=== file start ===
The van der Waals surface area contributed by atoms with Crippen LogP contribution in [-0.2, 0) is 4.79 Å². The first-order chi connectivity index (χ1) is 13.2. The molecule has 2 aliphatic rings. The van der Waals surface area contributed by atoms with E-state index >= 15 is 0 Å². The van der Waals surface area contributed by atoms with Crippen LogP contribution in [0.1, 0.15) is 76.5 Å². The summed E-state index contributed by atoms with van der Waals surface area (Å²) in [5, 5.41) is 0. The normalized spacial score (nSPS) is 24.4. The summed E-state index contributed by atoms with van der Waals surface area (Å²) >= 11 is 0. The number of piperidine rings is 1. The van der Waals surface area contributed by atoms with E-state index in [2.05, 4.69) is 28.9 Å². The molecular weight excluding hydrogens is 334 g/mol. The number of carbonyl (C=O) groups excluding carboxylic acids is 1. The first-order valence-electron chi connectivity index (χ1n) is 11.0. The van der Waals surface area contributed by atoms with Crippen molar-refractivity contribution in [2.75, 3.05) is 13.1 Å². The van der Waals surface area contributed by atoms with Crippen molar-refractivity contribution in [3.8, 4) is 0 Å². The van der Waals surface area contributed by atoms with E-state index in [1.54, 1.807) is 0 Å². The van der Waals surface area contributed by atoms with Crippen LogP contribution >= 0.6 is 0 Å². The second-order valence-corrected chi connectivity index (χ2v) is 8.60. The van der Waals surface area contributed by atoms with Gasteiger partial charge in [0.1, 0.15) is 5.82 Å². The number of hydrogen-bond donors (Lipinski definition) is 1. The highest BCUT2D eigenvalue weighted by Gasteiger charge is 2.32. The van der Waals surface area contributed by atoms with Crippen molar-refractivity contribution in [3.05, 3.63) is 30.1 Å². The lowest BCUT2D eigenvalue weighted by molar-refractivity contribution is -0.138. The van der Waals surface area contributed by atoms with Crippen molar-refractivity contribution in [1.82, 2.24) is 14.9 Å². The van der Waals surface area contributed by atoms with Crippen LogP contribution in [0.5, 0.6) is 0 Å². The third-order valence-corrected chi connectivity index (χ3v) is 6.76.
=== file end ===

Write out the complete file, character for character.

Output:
The van der Waals surface area contributed by atoms with Crippen LogP contribution in [-0.2, 0) is 4.79 Å². The first-order chi connectivity index (χ1) is 13.2. The molecule has 2 aliphatic rings. The van der Waals surface area contributed by atoms with E-state index >= 15 is 0 Å². The van der Waals surface area contributed by atoms with Crippen LogP contribution in [0.1, 0.15) is 76.5 Å². The summed E-state index contributed by atoms with van der Waals surface area (Å²) in [5, 5.41) is 0. The normalized spacial score (nSPS) is 24.4. The summed E-state index contributed by atoms with van der Waals surface area (Å²) >= 11 is 0. The number of piperidine rings is 1. The van der Waals surface area contributed by atoms with E-state index in [2.05, 4.69) is 28.9 Å². The molecular weight excluding hydrogens is 334 g/mol. The number of carbonyl (C=O) groups excluding carboxylic acids is 1. The first-order valence-electron chi connectivity index (χ1n) is 11.0. The van der Waals surface area contributed by atoms with Crippen molar-refractivity contribution in [2.75, 3.05) is 13.1 Å². The van der Waals surface area contributed by atoms with Crippen molar-refractivity contribution in [3.8, 4) is 0 Å². The van der Waals surface area contributed by atoms with E-state index in [1.54, 1.807) is 0 Å². The van der Waals surface area contributed by atoms with Crippen LogP contribution >= 0.6 is 0 Å². The second-order valence-corrected chi connectivity index (χ2v) is 8.60. The van der Waals surface area contributed by atoms with Gasteiger partial charge in [0.1, 0.15) is 5.82 Å². The number of hydrogen-bond donors (Lipinski definition) is 1. The highest BCUT2D eigenvalue weighted by Gasteiger charge is 2.32. The van der Waals surface area contributed by atoms with Crippen molar-refractivity contribution in [3.05, 3.63) is 30.1 Å². The lowest BCUT2D eigenvalue weighted by molar-refractivity contribution is -0.138. The van der Waals surface area contributed by atoms with Crippen molar-refractivity contribution in [1.82, 2.24) is 14.9 Å². The van der Waals surface area contributed by atoms with Crippen LogP contribution in [0.5, 0.6) is 0 Å². The third-order valence-corrected chi connectivity index (χ3v) is 6.76.